Federal work safety investigators investigate the death of an Amazon employee and an injury that may have resulted in the death of another employee, adding to an investigation already underway after a third fatal accident during the annual Prime Day -the company’s shopping event in mid-July.
All three Amazon employees died in the past month while working at company facilities in New Jersey.
The new investigations from the Occupational Health and Safety Administration are re-examining Amazon’s injury rates and workplace safety procedures, which have long been criticized by labor and safety advocates as inadequate.
Department of Labor spokesman Denisha Braxton confirmed on Thursday that the most recent fatal accident happened last week at an Amazon facility in Monroe Township, about 20 miles (35 kilometers) northeast of Trenton. The second probe investigates a July 24 accident at an Amazon facility in Robbinsville. The employee involved in that accident died three days later, Braxton said.
In a statement, Robbinsville Police Chief Michael Polaski said police responded to the warehouse, called PNE5, on July 24 after they received a report that a worker fell from a three-foot ladder and hit his head.
Polaski said the worker was conscious and alert when police arrived. But police were told before their arrival that CPR was being performed on the person by other workers, he said. The person was transported to a hospital and OSHA was notified of the incident the same day, he added.
Police in Monroe Township did not immediately respond to a request for comment on the incident there.
The two most recent deaths were first reported by the USA Today Network.
OSHA officials declined to provide additional information about the deaths, citing the pending investigations. The agency has up to six months to complete each investigation.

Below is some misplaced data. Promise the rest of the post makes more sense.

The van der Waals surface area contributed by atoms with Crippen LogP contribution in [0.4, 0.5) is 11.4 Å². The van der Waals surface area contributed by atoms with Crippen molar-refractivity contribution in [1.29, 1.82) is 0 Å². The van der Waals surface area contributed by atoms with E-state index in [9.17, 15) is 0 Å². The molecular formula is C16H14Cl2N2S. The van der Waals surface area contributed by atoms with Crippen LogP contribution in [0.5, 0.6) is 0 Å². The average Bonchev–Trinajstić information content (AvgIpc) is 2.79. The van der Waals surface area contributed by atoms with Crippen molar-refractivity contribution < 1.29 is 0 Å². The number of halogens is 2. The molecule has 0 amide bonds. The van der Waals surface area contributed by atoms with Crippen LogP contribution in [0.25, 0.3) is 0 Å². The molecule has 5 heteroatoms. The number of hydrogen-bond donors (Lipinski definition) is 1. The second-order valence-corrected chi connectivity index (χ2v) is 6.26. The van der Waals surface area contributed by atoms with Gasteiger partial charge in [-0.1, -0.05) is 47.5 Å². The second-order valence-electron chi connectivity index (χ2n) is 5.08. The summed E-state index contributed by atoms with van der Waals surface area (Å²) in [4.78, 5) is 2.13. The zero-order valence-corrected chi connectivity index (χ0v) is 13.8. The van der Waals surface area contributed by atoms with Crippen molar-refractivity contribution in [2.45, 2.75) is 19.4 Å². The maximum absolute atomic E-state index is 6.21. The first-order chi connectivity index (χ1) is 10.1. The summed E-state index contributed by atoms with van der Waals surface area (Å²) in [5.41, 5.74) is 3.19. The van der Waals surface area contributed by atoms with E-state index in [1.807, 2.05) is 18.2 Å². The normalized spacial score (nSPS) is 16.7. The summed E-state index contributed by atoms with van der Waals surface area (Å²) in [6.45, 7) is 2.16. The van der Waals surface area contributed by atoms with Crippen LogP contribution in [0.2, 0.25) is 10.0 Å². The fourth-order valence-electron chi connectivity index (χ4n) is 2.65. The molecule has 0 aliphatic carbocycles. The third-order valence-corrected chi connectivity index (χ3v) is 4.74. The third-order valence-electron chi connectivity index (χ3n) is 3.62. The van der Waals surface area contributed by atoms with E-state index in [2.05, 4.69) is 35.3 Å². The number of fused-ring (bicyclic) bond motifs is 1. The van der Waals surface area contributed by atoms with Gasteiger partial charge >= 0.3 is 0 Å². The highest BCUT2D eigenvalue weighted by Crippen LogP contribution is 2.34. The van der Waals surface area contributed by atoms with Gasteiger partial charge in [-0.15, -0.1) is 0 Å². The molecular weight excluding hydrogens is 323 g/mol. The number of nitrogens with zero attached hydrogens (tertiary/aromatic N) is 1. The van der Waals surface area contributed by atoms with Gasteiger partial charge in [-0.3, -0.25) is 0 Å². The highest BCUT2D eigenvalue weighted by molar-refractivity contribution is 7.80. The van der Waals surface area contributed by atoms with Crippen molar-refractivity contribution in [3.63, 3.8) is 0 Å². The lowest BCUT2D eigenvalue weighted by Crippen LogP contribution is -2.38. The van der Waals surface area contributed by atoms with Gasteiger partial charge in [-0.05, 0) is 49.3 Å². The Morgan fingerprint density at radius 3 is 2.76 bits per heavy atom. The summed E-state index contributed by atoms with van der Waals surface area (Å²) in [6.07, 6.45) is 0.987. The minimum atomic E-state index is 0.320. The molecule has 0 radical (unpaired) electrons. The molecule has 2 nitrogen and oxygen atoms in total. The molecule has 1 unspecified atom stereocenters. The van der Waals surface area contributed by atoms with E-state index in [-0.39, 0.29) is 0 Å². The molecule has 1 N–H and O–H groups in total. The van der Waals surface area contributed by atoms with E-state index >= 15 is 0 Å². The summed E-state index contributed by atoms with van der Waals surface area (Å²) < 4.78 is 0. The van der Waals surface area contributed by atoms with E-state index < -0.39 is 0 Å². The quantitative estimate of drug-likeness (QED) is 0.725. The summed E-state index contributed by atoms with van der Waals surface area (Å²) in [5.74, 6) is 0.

Sam Stephenson, a spokesperson for Seattle-based Amazon, said in a statement that the company is “deeply saddened by the passing of our colleagues and extends our condolences to their families and friends.”
“Our investigations are ongoing and we are working with OSHA, which is conducting its own assessments of the events, as they often do in these situations,” Stephenson said.
Last month, OSHA launched another investigation into an employee fatality at an Amazon warehouse in the New Jersey town of Carteret during the company’s Prime Day shopping event, which turned out to be the largest in the company’s history. Federal officials have not released additional details about the death, but news reports have identified the employee as Rafael Reynaldo Mota Frias, 42.
An Amazon spokesperson said the company’s internal investigation into Carteret’s death shows it was “not a work-related incident, but was instead related to a personal medical condition.”
“OSHA is currently investigating the incident and based on the evidence currently available to us, we fully expect it to come to the same conclusion,” the spokesperson said.
The news of the deaths comes amid a wider investigation into the company’s operations. In late July, OSHA officials inspected Amazon facilities in New York, Illinois and Florida after receiving referrals of alleged health and safety violations from the US Attorney’s Office for the Southern District of New York. The US law firm’s civil division is also investigating security risks at Amazon warehouses and “fraudulent behavior designed to hide injuries from OSHA and others,” a spokesperson for the office said.